Library Services | Viewpoint
As a way to instill better research skills, a university librarian discusses innovative ways to move students--and faculty--beyond their reliance on Google.
With the advent of digital content and tablets, some pundits wrote off the library as a relic of a paper past. How wrong they were. Even as print wanes, libraries are probably more important than ever. This is not your father's library, though. Today's institutions are a reflection of the new technology and digital media, and the services we offer are a blend of book smart and tech savvy. For librarians such as myself, our responsibilities are actually expanding.
The reason is simple: The explosion of data online is putting a premium on being able to sort, search, and evaluate information critically. The campus library is ideally positioned to serve as both a comprehensive resource for authoritative information and the place where students can learn the skills needed to utilize that information.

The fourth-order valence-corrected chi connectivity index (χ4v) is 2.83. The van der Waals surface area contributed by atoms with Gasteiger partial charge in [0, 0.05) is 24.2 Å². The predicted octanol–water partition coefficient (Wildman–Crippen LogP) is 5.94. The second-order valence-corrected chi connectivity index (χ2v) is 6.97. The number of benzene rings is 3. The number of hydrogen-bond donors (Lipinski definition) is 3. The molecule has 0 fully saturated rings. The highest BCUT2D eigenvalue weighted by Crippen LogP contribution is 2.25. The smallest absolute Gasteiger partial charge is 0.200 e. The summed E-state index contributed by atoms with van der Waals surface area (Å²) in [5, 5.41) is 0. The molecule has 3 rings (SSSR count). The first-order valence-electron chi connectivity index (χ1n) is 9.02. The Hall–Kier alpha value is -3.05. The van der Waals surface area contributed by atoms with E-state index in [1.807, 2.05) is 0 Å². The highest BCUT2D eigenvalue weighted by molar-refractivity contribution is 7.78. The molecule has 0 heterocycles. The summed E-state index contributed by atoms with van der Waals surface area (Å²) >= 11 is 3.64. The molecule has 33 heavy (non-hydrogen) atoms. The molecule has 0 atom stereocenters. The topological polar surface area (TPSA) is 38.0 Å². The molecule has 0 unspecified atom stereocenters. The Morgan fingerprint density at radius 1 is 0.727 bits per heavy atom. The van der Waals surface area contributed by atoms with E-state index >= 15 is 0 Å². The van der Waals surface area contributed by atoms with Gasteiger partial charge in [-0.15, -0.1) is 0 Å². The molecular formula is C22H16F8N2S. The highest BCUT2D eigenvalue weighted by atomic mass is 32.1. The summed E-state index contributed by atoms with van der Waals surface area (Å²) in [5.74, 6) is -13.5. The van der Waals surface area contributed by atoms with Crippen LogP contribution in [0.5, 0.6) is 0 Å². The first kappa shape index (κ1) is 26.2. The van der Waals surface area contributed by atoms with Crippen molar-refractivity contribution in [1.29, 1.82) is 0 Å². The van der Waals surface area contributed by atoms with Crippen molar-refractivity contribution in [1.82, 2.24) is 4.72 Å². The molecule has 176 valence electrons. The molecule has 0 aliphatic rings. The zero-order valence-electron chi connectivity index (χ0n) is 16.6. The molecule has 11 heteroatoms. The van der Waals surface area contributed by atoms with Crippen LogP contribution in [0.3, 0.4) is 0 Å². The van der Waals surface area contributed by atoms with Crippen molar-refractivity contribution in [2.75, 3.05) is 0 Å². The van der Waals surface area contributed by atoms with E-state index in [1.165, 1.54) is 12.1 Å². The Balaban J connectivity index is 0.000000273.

Unfortunately, too many students--and too many faculty--believe that Google can serve as their guide to this new world. It's a misplaced confidence that threatens to undermine the quality and rigor of their intellectual inquiry. While internet searches have a valuable role to play, they can take students only so far. The challenge facing librarians today is to educate students about proper research techniques--and persuade faculty that they should not accept internet search engines as one-stop research tools. Given how ingrained this search habit has become, however, it is no small task.
As a result, I cannot afford to sit behind a desk and wait for students to stop by with research questions. As liaison librarian for engineering at Drexel University Libraries, I spend much of my time reaching out to student organizations, faculty, and other campus organizations to make sure that our students are well prepared for the demands of the engineering profession. I do this through extensive use of both social media and old-fashioned meetings and training.